Released in September 1980.
This was one of the first games to use an experimental artificial intelligence to harass the game player's ship. The star constellation in the background was actually the outline of a centerfold from a 1980 issue of OUI magazine. When management found out after shipping about 5,000 units, they flipped out and almost stopped production. They eventually came to their senses and nothing was changed.
About 14,000 units were produced.
The original inspiration for the game reportedly came from an early version of Larry Rosenthal's never-released "Oops!" in which the player controlled a sperm trying to fertilize an egg in the center of the screen. Later, Dan Sunday changed the game so that the player rotated in the middle of the screen, protected by rotating blocks, and shot snowflake-shaped objects that were flying towards him. Eventually, the player would be overwhelmed by the objects and the game would be over. Tim Skelly later changed the game around to its final form by anchoring the enemy in the middle of the screen, and having the player fly around and destroy the shield to get to the enemy.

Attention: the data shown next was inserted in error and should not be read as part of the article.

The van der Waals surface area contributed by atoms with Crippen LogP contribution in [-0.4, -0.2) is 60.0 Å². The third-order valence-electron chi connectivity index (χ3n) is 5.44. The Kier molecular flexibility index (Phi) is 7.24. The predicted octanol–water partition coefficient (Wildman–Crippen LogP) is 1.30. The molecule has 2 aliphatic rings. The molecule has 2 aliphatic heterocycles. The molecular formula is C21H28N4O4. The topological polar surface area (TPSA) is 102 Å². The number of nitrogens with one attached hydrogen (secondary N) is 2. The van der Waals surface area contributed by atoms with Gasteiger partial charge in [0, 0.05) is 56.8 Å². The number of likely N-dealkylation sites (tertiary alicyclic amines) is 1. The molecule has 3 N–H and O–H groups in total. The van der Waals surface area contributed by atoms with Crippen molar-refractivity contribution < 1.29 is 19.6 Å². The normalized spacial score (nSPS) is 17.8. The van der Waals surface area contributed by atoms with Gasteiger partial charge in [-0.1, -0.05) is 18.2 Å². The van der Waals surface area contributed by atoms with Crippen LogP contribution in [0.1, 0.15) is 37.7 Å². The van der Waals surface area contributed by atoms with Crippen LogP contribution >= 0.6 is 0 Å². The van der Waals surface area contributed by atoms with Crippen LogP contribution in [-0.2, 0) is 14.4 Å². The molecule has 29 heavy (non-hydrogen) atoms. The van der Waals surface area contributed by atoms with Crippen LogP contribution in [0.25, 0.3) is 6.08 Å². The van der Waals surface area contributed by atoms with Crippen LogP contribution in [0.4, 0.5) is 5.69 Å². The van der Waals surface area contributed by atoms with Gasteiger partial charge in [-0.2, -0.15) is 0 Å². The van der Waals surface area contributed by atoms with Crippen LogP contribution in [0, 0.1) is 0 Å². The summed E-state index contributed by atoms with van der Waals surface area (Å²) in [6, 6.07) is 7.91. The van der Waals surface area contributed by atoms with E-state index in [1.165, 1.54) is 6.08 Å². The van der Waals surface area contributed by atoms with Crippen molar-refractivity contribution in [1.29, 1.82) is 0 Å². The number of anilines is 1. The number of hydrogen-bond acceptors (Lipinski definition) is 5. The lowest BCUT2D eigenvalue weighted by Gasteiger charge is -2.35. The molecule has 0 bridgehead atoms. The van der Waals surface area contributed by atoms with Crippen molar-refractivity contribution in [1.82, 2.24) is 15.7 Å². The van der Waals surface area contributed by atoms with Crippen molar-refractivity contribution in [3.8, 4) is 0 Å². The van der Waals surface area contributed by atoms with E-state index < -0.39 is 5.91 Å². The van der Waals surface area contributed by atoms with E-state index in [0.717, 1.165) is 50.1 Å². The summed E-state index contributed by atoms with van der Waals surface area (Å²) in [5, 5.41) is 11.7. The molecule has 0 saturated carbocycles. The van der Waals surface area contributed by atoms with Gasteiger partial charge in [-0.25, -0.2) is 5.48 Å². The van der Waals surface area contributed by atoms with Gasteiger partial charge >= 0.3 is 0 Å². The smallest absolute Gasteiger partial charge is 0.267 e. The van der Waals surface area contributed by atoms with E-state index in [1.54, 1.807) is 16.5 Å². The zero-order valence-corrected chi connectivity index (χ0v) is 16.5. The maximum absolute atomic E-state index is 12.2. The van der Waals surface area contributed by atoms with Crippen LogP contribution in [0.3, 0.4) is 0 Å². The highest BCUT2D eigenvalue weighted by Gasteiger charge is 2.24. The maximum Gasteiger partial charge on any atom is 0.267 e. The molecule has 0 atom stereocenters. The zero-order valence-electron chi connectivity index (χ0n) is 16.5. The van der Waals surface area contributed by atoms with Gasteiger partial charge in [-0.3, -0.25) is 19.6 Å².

Licensed to Mottoeis for Spanish manufacture and distribution.
A bootleg of this game is known as "Stellar Castle
A Star Castle unit appears in the 1982 movie 'Fast Times at Ridgemont High', in the 1982 movie 'Rocky III', in the 1983 movie 'Joysticks', in the 1986 movie 'Maximum Overdrive' and in the 1996 movie 'High School High'.
A Star Castle cabinet can be seen in the background of the 1984 movie Ghostbusters (in the scene when they're eating and suddenly they get a call to their first case at the Sedgewick Hotel).
A Star Castle unit appears (multiple times) in a 'Columbo' tv movie episode : (Murder, Smoke and Shadows) directed by James Frawley (in the same episode you can see beside this cabinet a "Joust
The Atari 2600 game "Yar's Revenge" originated from a rough version of Star Castle for that system which never made it to production.